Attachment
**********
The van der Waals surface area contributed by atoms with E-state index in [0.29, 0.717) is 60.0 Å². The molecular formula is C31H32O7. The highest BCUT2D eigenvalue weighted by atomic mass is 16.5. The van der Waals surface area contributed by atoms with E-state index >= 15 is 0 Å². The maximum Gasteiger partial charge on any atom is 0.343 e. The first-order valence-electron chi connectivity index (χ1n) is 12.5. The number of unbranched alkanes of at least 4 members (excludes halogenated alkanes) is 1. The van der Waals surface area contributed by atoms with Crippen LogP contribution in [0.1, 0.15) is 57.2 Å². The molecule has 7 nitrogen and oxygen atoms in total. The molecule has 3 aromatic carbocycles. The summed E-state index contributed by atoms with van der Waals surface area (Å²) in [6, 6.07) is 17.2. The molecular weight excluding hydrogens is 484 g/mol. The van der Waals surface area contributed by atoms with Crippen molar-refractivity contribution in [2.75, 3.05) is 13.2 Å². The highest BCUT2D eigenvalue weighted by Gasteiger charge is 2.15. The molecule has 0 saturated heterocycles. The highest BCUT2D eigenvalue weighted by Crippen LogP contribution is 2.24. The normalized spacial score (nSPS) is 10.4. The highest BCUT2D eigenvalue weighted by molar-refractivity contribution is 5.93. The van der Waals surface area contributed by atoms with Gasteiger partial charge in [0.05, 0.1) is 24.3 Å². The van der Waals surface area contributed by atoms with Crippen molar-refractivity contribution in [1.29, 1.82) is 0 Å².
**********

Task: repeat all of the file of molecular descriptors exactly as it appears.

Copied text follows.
The van der Waals surface area contributed by atoms with E-state index in [0.29, 0.717) is 60.0 Å². The molecular formula is C31H32O7. The highest BCUT2D eigenvalue weighted by atomic mass is 16.5. The van der Waals surface area contributed by atoms with E-state index >= 15 is 0 Å². The maximum Gasteiger partial charge on any atom is 0.343 e. The first-order valence-electron chi connectivity index (χ1n) is 12.5. The number of unbranched alkanes of at least 4 members (excludes halogenated alkanes) is 1. The van der Waals surface area contributed by atoms with Crippen LogP contribution in [0.1, 0.15) is 57.2 Å². The molecule has 7 nitrogen and oxygen atoms in total. The molecule has 3 aromatic carbocycles. The summed E-state index contributed by atoms with van der Waals surface area (Å²) in [6, 6.07) is 17.2. The molecular weight excluding hydrogens is 484 g/mol. The van der Waals surface area contributed by atoms with Crippen molar-refractivity contribution in [2.75, 3.05) is 13.2 Å². The highest BCUT2D eigenvalue weighted by Gasteiger charge is 2.15. The molecule has 0 saturated heterocycles. The highest BCUT2D eigenvalue weighted by Crippen LogP contribution is 2.24. The normalized spacial score (nSPS) is 10.4. The highest BCUT2D eigenvalue weighted by molar-refractivity contribution is 5.93. The van der Waals surface area contributed by atoms with Gasteiger partial charge in [0.05, 0.1) is 24.3 Å². The van der Waals surface area contributed by atoms with Crippen molar-refractivity contribution in [1.29, 1.82) is 0 Å².